News Release

Apache Stronghold

The Biden Administration's Department of Justice ("DOJ") filed papers in the U.S. 9th Circuit Court of Appeals yesterday evening trying to stop the traditional Apache from protecting their religious and treaty rights at Oak Flat in eastern Arizona.

On March 18, 2021, Apache Stronghold appealed to the 9th Circuit to stop the destruction of Oak Flat or Chi'chil Bildagoteel by foreign mining companies which violates both the Religious Freedom Restoration Act and the 1852 Treaty between the Apache and the U.S. government.

In last night's response to Apache Stronghold's March 18, 2021, appeal, Department of Justice says, "The Act [Sen. John McCain's midnight rider giving away Oak Flat to foreign mining companies] does not impose a "substantial burden" on Plaintiffs [Apache Stronghold] …[b]ecause the plaintiffs were not coerced by the Government's action into violating their religious beliefs."

"We disagree that destruction of our sacred land and stopping our ability to practice our religion are not a 'substantial burden,'" said Apache Stronghold leader and former San Carlos Apache Tribal Chairman Dr. Wendsler Nosie, Sr. "And we disagree that giving away to a private company, thus subjecting us to criminal trespass arrest for praying on our sacred grounds is not coercion."

Department of Justice claims that "Congress extinguished that obligation when it passed the Act," referring to the Treaty of 1852 between the Apache leaders and the U.S. Government which guarantees the Apache "prosperity and happiness."

"Our Treaty of 1852, which was signed before there were official "Tribes," was not "extinguished" by Senator John McCain's last minute, sneak defense appropriations rider," added Dr. Nosie. "Senator McCain resorted to the rider, because, in his own words, he said the Apache were "preventing" business by defending our religion. A Treaty is a promise that we expect to be kept."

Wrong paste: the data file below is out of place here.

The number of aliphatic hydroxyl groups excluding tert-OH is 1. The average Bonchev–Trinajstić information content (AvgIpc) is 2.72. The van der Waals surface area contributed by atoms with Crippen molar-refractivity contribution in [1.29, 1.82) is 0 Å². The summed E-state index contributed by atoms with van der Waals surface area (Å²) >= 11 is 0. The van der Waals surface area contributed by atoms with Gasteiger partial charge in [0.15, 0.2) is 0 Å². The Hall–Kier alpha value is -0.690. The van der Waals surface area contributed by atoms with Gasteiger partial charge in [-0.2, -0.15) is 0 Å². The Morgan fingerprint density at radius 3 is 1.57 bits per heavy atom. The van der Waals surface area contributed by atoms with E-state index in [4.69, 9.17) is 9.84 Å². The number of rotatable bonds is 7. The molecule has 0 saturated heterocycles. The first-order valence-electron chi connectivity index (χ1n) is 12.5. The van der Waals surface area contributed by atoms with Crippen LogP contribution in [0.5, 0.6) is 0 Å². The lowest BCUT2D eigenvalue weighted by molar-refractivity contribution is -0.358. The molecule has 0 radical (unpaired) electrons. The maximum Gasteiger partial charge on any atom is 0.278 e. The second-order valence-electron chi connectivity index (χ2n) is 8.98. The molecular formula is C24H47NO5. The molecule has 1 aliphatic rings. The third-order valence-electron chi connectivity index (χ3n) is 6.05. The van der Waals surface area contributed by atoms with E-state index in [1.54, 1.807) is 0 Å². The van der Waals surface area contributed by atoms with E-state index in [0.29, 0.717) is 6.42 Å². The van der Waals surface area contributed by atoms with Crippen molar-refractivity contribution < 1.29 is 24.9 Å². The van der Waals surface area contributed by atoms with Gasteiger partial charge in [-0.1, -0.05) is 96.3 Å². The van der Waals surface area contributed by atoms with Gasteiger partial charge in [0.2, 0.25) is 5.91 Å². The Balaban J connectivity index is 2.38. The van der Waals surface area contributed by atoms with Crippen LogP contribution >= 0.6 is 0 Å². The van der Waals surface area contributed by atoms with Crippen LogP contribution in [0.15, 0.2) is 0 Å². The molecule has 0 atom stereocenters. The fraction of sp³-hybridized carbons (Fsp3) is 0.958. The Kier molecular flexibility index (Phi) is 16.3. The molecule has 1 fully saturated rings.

Earlier on February 12, 2021, in spite of refusing to stop the proposed land giveaway, U.S. District Court Stephen Logan ruled that "[t]he evidence before this Court shows that the Apache peoples have been using Oak Flat as a sacred religious ceremonial ground for centuries … the spiritual importance of Oak Flat cannot be overstated … the Apache peoples believe that Usen, the Creator, has given life to the plants, to the animals, to the land, to the air, to the water … The Apaches view Oak Flat as a ‘direct corridor’ to the Creator’s spirit." And, "[t]he Court does not dispute, nor can it, that the Government's mining plans on Oak Flat will have a devastating effect on the Apache people's religious practices" and “will completely devastate the Western Apaches’ spiritual lifeblood.”

Apache Stronghold will reply to the Biden Administration’s filing on June 7.

Please note that the Apache Stronghold's Lis Pendens, or lien, on the Oak Flat property title filed in the Pinal County Courthouse in Florence is still in effect.

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